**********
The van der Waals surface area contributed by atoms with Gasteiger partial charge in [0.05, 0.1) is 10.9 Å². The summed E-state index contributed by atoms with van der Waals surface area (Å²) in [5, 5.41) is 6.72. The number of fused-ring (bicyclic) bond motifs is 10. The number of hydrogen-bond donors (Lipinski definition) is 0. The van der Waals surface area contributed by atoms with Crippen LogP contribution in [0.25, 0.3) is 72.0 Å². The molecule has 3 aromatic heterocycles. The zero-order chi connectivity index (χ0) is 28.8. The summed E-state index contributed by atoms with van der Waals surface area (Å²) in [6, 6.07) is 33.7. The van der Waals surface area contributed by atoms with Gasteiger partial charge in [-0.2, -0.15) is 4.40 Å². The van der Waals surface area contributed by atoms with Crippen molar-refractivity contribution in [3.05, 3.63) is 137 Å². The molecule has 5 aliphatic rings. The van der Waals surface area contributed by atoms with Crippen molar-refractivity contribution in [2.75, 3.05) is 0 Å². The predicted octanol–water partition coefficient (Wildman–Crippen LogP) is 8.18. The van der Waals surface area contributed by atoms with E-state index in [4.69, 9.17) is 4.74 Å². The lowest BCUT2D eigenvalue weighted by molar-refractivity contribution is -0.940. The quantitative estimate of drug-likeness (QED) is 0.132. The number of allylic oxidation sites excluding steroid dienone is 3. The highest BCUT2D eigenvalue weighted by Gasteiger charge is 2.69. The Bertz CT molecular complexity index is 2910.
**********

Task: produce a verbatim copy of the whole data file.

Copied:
The van der Waals surface area contributed by atoms with Gasteiger partial charge in [0.05, 0.1) is 10.9 Å². The summed E-state index contributed by atoms with van der Waals surface area (Å²) in [5, 5.41) is 6.72. The number of fused-ring (bicyclic) bond motifs is 10. The number of hydrogen-bond donors (Lipinski definition) is 0. The van der Waals surface area contributed by atoms with Crippen LogP contribution in [0.25, 0.3) is 72.0 Å². The molecule has 3 aromatic heterocycles. The zero-order chi connectivity index (χ0) is 28.8. The summed E-state index contributed by atoms with van der Waals surface area (Å²) in [6, 6.07) is 33.7. The van der Waals surface area contributed by atoms with Gasteiger partial charge in [-0.2, -0.15) is 4.40 Å². The van der Waals surface area contributed by atoms with Crippen molar-refractivity contribution in [3.05, 3.63) is 137 Å². The molecule has 5 aliphatic rings. The van der Waals surface area contributed by atoms with Crippen molar-refractivity contribution in [2.75, 3.05) is 0 Å². The predicted octanol–water partition coefficient (Wildman–Crippen LogP) is 8.18. The van der Waals surface area contributed by atoms with E-state index in [4.69, 9.17) is 4.74 Å². The lowest BCUT2D eigenvalue weighted by molar-refractivity contribution is -0.940. The quantitative estimate of drug-likeness (QED) is 0.132. The number of allylic oxidation sites excluding steroid dienone is 3. The highest BCUT2D eigenvalue weighted by Gasteiger charge is 2.69. The Bertz CT molecular complexity index is 2910.